It's called expt
for exponentiation rather than power
or pow
which maybe explains why it's a bit hard to find ... anyway here's a small example:
(use 'clojure.math.numerictower) ; as of Clojure 1.3
;; (use 'clojure.contrib.math) ; before Clojure 1.3
(expt 2 200)
=> 1606938044258990275541962092341162602522202993782792835301376

1Probably unknown because it doesn't appear to be part of standard Clojure. 1.3.0 tosses errors about not being able to locate the math.clj when I try to do it this way. – Brian Knoblauch Dec 21 '11 at 18:40

9I think it's now in "clojure.math.numerictower" as of 1.3 (since clojure.contrib got broken up into individual libraries) – mikera Dec 22 '11 at 9:36
You can use java's Math.pow
or BigInteger.pow
methods:
(Math/pow base exponent)
(.pow (bigint base) exponent)

+1, though I know you can interop with java libs; however, 1) Math.pow works with doubles, I need Integers, can you give an example? 2) Do you really have to use interop for sth. simple as powers? – Peter Feb 20 '11 at 12:43

Clojure is built arround the java libraries, it does not attempt to fix what is not broken and Math/pow works just fine. Why do you need to care for doubles or integers? You could also use this richhickey.github.com/clojurecontrib/… – DaVinci Feb 20 '11 at 12:50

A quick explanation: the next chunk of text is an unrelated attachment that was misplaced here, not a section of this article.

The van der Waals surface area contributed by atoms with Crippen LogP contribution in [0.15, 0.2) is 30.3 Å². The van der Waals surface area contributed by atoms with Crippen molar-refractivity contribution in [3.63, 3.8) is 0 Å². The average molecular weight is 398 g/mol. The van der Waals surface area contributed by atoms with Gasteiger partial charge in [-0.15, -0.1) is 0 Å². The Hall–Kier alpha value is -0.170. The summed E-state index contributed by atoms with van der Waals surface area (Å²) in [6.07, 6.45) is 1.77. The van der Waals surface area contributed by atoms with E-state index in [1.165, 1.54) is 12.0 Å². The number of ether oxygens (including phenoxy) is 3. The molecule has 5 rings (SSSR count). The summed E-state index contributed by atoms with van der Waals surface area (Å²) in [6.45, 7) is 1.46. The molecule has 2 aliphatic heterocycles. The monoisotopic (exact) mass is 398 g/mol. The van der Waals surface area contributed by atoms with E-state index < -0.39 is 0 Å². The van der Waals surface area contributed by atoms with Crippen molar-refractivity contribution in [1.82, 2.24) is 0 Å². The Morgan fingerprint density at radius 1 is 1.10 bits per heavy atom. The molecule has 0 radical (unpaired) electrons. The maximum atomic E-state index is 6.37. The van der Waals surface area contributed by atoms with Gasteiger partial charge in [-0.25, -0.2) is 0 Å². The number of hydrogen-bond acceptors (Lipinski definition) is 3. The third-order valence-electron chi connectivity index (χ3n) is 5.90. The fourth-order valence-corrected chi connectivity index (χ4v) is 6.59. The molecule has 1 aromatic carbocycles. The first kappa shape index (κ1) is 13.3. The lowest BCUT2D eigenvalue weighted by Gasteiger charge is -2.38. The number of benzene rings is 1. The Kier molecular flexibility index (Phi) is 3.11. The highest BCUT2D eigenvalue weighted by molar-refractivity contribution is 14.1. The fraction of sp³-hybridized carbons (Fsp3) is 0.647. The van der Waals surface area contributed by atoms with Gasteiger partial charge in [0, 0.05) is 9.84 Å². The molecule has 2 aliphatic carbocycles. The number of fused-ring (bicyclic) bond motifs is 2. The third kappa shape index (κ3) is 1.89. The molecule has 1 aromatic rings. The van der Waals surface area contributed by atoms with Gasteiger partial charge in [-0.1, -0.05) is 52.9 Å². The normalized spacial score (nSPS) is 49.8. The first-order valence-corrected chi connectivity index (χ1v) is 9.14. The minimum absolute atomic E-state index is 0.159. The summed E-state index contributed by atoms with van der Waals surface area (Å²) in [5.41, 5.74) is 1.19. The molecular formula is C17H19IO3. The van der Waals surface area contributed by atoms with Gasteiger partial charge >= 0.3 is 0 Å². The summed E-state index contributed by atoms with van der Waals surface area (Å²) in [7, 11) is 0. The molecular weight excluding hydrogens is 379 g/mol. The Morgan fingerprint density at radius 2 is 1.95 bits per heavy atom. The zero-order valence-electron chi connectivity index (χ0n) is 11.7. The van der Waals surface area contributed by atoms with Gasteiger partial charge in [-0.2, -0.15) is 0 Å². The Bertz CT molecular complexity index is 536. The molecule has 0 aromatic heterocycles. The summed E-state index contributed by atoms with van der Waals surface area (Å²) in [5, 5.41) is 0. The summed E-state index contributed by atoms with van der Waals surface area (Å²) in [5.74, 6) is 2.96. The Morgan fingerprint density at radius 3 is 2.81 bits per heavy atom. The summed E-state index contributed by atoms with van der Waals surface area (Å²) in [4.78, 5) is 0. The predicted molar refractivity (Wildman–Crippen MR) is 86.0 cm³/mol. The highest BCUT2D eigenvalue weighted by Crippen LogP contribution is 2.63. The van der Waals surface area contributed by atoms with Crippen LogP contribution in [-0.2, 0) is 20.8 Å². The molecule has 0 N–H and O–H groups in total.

1@Peter: 1) Unless your powers are so large that they can't be accurately represented by doubles anymore, there really is no problem with just casting the result to int. 2) I don't see how writing
Math/pow
is more complicated thanmathpow
or whatever the name would be if there was a clojure equivalent. If there already is a simple java method that does what you want, there is no reason to recreate the functionality in clojure. Java interop is not inherently harmful. – sepp2k Feb 20 '11 at 12:52 
2@Da vinci : strange remark, it's a language of it's own, and has a lot of functions that are in Java (like stringreverse) – Peter Feb 20 '11 at 12:53

3I think you are better using Clojure's clojure.contrib.math/expt if you want accurate biginteger powers. Probably does the same under the hood but much nicer than going via Java interop..... – mikera Feb 22 '11 at 13:10
When this question was originally asked, clojure.contrib.math/expt was the official library function to do this. Since then, it has moved to clojure.math.numerictower

+1 for this answer since it handles all the Clojure exact (i.e. BigDecimal / BigInteger) arithmetic correctly. – mikera Feb 22 '11 at 13:08

"Note  the contrib libs have moved to individual repos under Clojure org"; this link only answer is now misleading. – Brad Koch May 26 '14 at 19:53
user=> (.pow (BigInteger. "2") 10)
1024
user=> (.pow (BigInteger. "2") 100)
1267650600228229401496703205376

5